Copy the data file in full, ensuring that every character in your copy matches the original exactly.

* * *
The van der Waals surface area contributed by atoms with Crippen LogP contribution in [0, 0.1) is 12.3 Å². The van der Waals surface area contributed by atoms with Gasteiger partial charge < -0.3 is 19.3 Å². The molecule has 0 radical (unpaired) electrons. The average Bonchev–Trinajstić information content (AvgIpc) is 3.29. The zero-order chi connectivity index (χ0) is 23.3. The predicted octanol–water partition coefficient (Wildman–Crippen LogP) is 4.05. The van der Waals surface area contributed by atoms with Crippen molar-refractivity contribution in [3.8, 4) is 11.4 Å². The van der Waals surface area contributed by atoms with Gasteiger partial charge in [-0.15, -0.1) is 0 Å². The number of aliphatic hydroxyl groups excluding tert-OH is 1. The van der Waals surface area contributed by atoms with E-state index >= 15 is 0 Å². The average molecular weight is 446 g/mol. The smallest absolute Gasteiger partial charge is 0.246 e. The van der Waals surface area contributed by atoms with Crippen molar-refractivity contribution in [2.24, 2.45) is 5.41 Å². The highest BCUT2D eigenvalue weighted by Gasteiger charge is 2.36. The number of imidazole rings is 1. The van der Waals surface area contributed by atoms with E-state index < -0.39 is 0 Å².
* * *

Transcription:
The van der Waals surface area contributed by atoms with Crippen LogP contribution in [0, 0.1) is 12.3 Å². The van der Waals surface area contributed by atoms with Gasteiger partial charge < -0.3 is 19.3 Å². The molecule has 0 radical (unpaired) electrons. The average Bonchev–Trinajstić information content (AvgIpc) is 3.29. The zero-order chi connectivity index (χ0) is 23.3. The predicted octanol–water partition coefficient (Wildman–Crippen LogP) is 4.05. The van der Waals surface area contributed by atoms with Crippen molar-refractivity contribution in [3.8, 4) is 11.4 Å². The van der Waals surface area contributed by atoms with Gasteiger partial charge in [-0.15, -0.1) is 0 Å². The number of aliphatic hydroxyl groups excluding tert-OH is 1. The van der Waals surface area contributed by atoms with E-state index >= 15 is 0 Å². The average molecular weight is 446 g/mol. The smallest absolute Gasteiger partial charge is 0.246 e. The van der Waals surface area contributed by atoms with Crippen molar-refractivity contribution in [2.24, 2.45) is 5.41 Å². The highest BCUT2D eigenvalue weighted by Gasteiger charge is 2.36. The number of imidazole rings is 1. The van der Waals surface area contributed by atoms with E-state index < -0.39 is 0 Å².